How To Write A Popular Song - online manual

A non-technical how-to-do it system for the aspiring song writer.

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The sum of 5 cents (or 10 per cent.) was, and in some cases still is, the usual amount of royalty offered in con­tracts upon each copy sold at regular rates as above de­scribed. During the past few years this was equitable enough, and the publisher of "popular" music was able to pay it. Recently, however, competition has become so keen that wholesale prices have dropped. The expenses in con­nection with the placing of compositions before the public and their general promotion, in many cases involving noth­ing short of absolutely forcing their popularity, now con­stitute so much heavier an item of cost that no honest publisher can afford to pay five cents a copy on composi­tions taken on royalty.
It is far more satisfactory, therefore, and adds much to the peace of mind of both author and composer to accept a royalty of 3 cents per copy, or even less.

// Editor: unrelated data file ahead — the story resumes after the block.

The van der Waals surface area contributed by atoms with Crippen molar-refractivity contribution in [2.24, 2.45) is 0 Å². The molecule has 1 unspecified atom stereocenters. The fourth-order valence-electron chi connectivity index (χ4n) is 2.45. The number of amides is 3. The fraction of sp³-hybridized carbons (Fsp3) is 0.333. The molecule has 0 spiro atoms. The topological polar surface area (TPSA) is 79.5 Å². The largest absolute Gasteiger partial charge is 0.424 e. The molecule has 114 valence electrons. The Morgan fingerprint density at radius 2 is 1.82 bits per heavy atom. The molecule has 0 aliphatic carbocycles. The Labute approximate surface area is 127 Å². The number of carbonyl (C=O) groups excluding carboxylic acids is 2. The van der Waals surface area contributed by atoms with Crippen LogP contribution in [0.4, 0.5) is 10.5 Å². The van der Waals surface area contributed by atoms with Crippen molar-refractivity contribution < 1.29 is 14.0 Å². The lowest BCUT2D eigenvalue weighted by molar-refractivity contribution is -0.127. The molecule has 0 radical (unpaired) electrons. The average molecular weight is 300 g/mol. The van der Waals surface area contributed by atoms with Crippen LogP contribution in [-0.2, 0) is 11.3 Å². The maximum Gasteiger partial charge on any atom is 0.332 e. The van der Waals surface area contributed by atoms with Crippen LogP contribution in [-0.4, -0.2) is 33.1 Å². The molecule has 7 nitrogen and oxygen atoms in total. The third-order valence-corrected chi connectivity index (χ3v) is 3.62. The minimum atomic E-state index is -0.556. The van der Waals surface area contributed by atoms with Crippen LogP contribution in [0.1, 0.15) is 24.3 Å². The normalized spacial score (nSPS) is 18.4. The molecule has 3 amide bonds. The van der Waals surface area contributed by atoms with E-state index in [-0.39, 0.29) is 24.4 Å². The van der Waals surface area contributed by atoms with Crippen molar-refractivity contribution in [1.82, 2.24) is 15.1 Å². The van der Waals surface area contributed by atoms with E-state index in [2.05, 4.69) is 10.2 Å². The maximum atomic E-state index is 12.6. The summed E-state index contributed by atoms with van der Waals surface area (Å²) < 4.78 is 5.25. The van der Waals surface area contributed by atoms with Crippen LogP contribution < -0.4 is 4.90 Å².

Statements of royalty are usually rendered every three or six months. These periods are not calculated from the date of the publication of the composition, but are computed from January the 1st of each year, thus,—the 1st of April, July, October and January, on quarterly statements; and the 1st of July and January on half-yearly statements.
In placing compositions on royalty with publishers a transfer of or sole right to the copyright of the composition is invariably demanded by the publisher. Occasionally the composition is bought outright by the publisher. Where this arrangement obtains, the author and composer are re­quired to sign a bill of sale or an assignment paper. In this they release all their right, title and interest in the said composition to the publisher or purchaser. A composition offered in this way to a publisher does not command any great amount of money, for the reason that all untried Mss.
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